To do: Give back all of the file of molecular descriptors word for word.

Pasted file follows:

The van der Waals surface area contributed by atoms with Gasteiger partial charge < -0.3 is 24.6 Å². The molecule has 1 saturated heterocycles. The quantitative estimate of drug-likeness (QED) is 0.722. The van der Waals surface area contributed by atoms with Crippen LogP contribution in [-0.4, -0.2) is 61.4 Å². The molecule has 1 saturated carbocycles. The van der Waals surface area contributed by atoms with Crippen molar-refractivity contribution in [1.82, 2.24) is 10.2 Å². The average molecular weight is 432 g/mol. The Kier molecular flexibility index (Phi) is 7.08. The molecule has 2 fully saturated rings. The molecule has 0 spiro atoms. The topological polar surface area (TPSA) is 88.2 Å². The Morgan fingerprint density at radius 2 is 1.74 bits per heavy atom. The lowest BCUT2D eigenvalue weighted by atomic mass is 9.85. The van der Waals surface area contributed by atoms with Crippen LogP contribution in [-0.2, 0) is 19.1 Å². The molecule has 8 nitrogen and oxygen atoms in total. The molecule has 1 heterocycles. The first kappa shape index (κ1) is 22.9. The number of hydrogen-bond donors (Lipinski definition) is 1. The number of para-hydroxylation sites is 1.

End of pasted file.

The van der Waals surface area contributed by atoms with Gasteiger partial charge < -0.3 is 24.6 Å². The molecule has 1 saturated heterocycles. The quantitative estimate of drug-likeness (QED) is 0.722. The van der Waals surface area contributed by atoms with Crippen LogP contribution in [-0.4, -0.2) is 61.4 Å². The molecule has 1 saturated carbocycles. The van der Waals surface area contributed by atoms with Crippen molar-refractivity contribution in [1.82, 2.24) is 10.2 Å². The average molecular weight is 432 g/mol. The Kier molecular flexibility index (Phi) is 7.08. The molecule has 2 fully saturated rings. The molecule has 0 spiro atoms. The topological polar surface area (TPSA) is 88.2 Å². The Morgan fingerprint density at radius 2 is 1.74 bits per heavy atom. The lowest BCUT2D eigenvalue weighted by atomic mass is 9.85. The van der Waals surface area contributed by atoms with Crippen LogP contribution in [-0.2, 0) is 19.1 Å². The molecule has 8 nitrogen and oxygen atoms in total. The molecule has 1 heterocycles. The first kappa shape index (κ1) is 22.9. The number of hydrogen-bond donors (Lipinski definition) is 1. The number of para-hydroxylation sites is 1.